5. The circuit of claim 1 wherein the first detection circuit is an analog comparator and the second detection circuit is a coulomb counting ADC.
6. The circuit of claim 1 further comprising a battery monitoring system (BMS) that is separate from the first detection circuit, wherein the BMS comprises the second detection circuit.
7. The circuit of claim 6 wherein the second detection circuit is a sigma-delta ADC in the BMS.
8. The circuit of claim 6 wherein the second detection circuit is a coulomb counting ADC in the BMS.
9. The circuit of claim 1 further comprising a battery charge enable signal indicative of whether or not battery charging is enabled, wherein the battery switch is controllable by the first detection circuit and the second detection circuit only when the battery charge enable signal indicates that battery charging is disabled.
10. The circuit of claim 1 wherein the external power supply is a DC-regulated voltage source.
11. A battery charging circuit having connections for connecting to an external power supply, a battery, and a load, the battery charging circuit comprising:
a voltage collapse protection (VCP) activation means for connecting the external power supply and the battery to the load when an electric current (“current”) need of the load exceeds the current capacity of the external power supply;
a first signal means for sensing a current flow through the battery and asserting a first signal indicative of the current flow;
a second signal means for sensing the current flow through the battery and asserting a second signal indicative of the current flow; and
a VCP termination means for disconnecting the battery from the load when either the first signal is asserted or the second signal is asserted.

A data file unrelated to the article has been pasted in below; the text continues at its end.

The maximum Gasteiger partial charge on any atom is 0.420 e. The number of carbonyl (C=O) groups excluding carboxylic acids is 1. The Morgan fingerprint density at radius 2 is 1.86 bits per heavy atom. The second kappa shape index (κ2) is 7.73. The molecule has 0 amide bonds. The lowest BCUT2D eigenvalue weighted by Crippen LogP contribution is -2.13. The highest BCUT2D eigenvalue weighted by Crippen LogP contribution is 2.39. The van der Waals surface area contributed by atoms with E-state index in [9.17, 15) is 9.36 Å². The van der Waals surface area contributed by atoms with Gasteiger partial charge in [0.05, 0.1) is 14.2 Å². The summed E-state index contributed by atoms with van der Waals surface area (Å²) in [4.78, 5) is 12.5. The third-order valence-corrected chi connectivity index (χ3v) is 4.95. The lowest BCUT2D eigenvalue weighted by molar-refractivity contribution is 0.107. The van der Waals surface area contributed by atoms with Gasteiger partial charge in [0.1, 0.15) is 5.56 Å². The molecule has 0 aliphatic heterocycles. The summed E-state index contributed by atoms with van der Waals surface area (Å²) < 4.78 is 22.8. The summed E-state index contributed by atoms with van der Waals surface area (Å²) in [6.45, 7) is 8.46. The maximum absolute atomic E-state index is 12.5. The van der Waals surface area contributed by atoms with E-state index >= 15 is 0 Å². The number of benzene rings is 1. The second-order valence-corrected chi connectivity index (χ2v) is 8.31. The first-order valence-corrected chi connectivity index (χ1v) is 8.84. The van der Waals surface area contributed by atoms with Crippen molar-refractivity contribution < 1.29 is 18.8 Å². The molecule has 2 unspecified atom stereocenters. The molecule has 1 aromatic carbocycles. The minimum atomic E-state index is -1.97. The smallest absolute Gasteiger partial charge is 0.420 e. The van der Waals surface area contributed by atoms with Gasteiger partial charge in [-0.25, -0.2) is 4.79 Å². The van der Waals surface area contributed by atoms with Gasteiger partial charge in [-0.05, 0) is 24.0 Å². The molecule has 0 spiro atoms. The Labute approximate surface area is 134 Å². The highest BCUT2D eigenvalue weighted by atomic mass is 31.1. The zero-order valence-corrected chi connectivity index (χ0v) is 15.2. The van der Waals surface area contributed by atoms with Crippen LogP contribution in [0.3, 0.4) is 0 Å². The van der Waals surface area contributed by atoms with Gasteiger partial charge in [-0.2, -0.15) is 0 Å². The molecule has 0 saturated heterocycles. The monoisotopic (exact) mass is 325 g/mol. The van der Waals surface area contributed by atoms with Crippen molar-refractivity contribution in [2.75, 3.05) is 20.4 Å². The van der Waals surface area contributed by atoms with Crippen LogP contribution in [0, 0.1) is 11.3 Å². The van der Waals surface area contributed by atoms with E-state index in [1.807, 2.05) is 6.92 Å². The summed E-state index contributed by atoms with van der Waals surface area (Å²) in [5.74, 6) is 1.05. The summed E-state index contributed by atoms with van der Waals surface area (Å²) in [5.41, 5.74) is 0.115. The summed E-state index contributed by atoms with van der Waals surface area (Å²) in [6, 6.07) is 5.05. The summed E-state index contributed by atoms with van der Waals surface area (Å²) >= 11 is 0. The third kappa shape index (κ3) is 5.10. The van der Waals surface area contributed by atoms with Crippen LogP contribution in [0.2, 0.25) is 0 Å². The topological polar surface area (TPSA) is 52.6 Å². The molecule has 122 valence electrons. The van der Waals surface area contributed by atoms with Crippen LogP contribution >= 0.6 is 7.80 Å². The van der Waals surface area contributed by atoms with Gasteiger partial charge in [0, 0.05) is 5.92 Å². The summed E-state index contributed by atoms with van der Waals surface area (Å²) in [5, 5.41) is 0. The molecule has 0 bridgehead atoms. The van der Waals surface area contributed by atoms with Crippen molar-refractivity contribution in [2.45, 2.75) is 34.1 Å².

12. The circuit of claim 11 wherein the first signal means has a lower detection limit that is greater than a lower detection limit of the second signal means.
13. The circuit of claim 11 wherein the first signal means has a faster detection time than a detection time of the second signal means.
14. The circuit of claim 11 wherein the first signal means is an analog circuit and the second signal means is a digital circuit.
15. The circuit of claim 11 wherein the battery charging circuit further comprises a battery management system (BMS), wherein the first signal means is separate from the BMS, wherein the second signal means comprises circuitry in the BMS.
16. The circuit of claim 11 wherein the VCP activation means comprises a comparator connected to sense a voltage level of the external power supply and a voltage level of the battery.
17. A method in a battery charging circuit comprising:
activating a voltage collapse protection (VCP) operation in the battery charging circuit thereby providing current from an external power supply and current from a battery to a load when an electric current (“current”) need of the load exceeds the current capacity of the external power supply;
sensing a current flow through the battery using a first detector circuit to assert a first signal indicative of the current flow through the battery and using a second detector circuit to assert a second signal indicative of the current flow through the battery; and
terminating the VCP operation when either the first signal is asserted by the first detector circuit or the second signal is asserted by the second detector circuit,
the first detector circuit having a first lower detection limit, the second detector circuit having a second lower detection limit that is smaller than the first lower detection limit.
18. The method of claim 17 wherein the first detector circuit has a detection time that is shorter than a detection time of the second detector circuit.
19. The method of claim 17 wherein the first detector circuit is an analog circuit and the second detector circuit is a digital circuit.
20. The method of claim 19 wherein the second detector circuit is an ADC circuit.
21. The method of claim 17 wherein the battery charging circuit comprises a battery management system (BMS), wherein the first detector circuit is separate from the BMS and the second detector circuit is a component of the BMS.
22. The method of claim 17 wherein terminating the VCP operation includes disconnecting the battery from the load.
US13/804,666 2012-09-07 2013-03-14 Method and system for voltage collapse protection Active 2033-11-18 US9236752B2 (en)

Priority Applications (2)

Application Number Priority Date Filing Date Title
US201261698208P true 2012-09-07 2012-09-07
US13/804,666 US9236752B2 (en) 2012-09-07 2013-03-14 Method and system for voltage collapse protection

Applications Claiming Priority (5)

Application Number Priority Date Filing Date Title